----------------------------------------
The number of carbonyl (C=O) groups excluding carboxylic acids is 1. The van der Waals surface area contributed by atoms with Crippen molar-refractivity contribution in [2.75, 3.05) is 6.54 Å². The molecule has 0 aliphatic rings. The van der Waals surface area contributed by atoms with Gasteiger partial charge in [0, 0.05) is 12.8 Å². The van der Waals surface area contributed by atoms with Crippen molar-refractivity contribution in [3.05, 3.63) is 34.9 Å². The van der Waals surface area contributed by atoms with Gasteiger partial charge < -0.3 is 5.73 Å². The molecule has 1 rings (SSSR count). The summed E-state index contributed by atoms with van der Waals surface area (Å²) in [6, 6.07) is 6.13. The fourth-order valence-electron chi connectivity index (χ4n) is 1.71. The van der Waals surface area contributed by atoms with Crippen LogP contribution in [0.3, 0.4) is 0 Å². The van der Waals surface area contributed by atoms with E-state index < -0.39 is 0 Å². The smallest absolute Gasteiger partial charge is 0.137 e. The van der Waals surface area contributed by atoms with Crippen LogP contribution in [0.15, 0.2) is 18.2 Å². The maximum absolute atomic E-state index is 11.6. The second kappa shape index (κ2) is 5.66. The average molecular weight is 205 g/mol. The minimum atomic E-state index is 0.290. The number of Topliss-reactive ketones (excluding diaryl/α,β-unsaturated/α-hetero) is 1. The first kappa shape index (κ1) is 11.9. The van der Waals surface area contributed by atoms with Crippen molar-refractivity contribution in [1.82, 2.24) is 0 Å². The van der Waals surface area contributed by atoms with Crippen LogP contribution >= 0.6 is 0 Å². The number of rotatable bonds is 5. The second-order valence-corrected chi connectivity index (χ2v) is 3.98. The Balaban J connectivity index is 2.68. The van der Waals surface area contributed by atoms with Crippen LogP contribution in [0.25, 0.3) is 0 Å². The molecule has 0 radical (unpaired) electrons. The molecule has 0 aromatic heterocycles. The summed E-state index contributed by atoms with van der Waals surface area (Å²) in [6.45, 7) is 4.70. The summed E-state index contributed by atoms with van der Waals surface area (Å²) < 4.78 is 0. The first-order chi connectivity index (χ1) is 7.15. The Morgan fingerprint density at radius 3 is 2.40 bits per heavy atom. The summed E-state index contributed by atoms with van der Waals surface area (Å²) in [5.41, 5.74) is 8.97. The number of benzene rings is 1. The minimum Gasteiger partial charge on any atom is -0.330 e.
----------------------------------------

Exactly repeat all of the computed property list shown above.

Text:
The number of carbonyl (C=O) groups excluding carboxylic acids is 1. The van der Waals surface area contributed by atoms with Crippen molar-refractivity contribution in [2.75, 3.05) is 6.54 Å². The molecule has 0 aliphatic rings. The van der Waals surface area contributed by atoms with Gasteiger partial charge in [0, 0.05) is 12.8 Å². The van der Waals surface area contributed by atoms with Crippen molar-refractivity contribution in [3.05, 3.63) is 34.9 Å². The van der Waals surface area contributed by atoms with Gasteiger partial charge < -0.3 is 5.73 Å². The molecule has 1 rings (SSSR count). The summed E-state index contributed by atoms with van der Waals surface area (Å²) in [6, 6.07) is 6.13. The fourth-order valence-electron chi connectivity index (χ4n) is 1.71. The van der Waals surface area contributed by atoms with Crippen LogP contribution in [0.3, 0.4) is 0 Å². The van der Waals surface area contributed by atoms with E-state index < -0.39 is 0 Å². The smallest absolute Gasteiger partial charge is 0.137 e. The van der Waals surface area contributed by atoms with Crippen LogP contribution in [0.15, 0.2) is 18.2 Å². The maximum absolute atomic E-state index is 11.6. The second kappa shape index (κ2) is 5.66. The average molecular weight is 205 g/mol. The minimum atomic E-state index is 0.290. The number of Topliss-reactive ketones (excluding diaryl/α,β-unsaturated/α-hetero) is 1. The first kappa shape index (κ1) is 11.9. The van der Waals surface area contributed by atoms with Crippen molar-refractivity contribution in [1.82, 2.24) is 0 Å². The van der Waals surface area contributed by atoms with Crippen LogP contribution >= 0.6 is 0 Å². The number of rotatable bonds is 5. The second-order valence-corrected chi connectivity index (χ2v) is 3.98. The Balaban J connectivity index is 2.68. The van der Waals surface area contributed by atoms with Crippen LogP contribution in [0.25, 0.3) is 0 Å². The molecule has 0 radical (unpaired) electrons. The molecule has 0 aromatic heterocycles. The summed E-state index contributed by atoms with van der Waals surface area (Å²) in [6.45, 7) is 4.70. The summed E-state index contributed by atoms with van der Waals surface area (Å²) < 4.78 is 0. The first-order chi connectivity index (χ1) is 7.15. The Morgan fingerprint density at radius 3 is 2.40 bits per heavy atom. The summed E-state index contributed by atoms with van der Waals surface area (Å²) in [5.41, 5.74) is 8.97. The number of benzene rings is 1. The minimum Gasteiger partial charge on any atom is -0.330 e.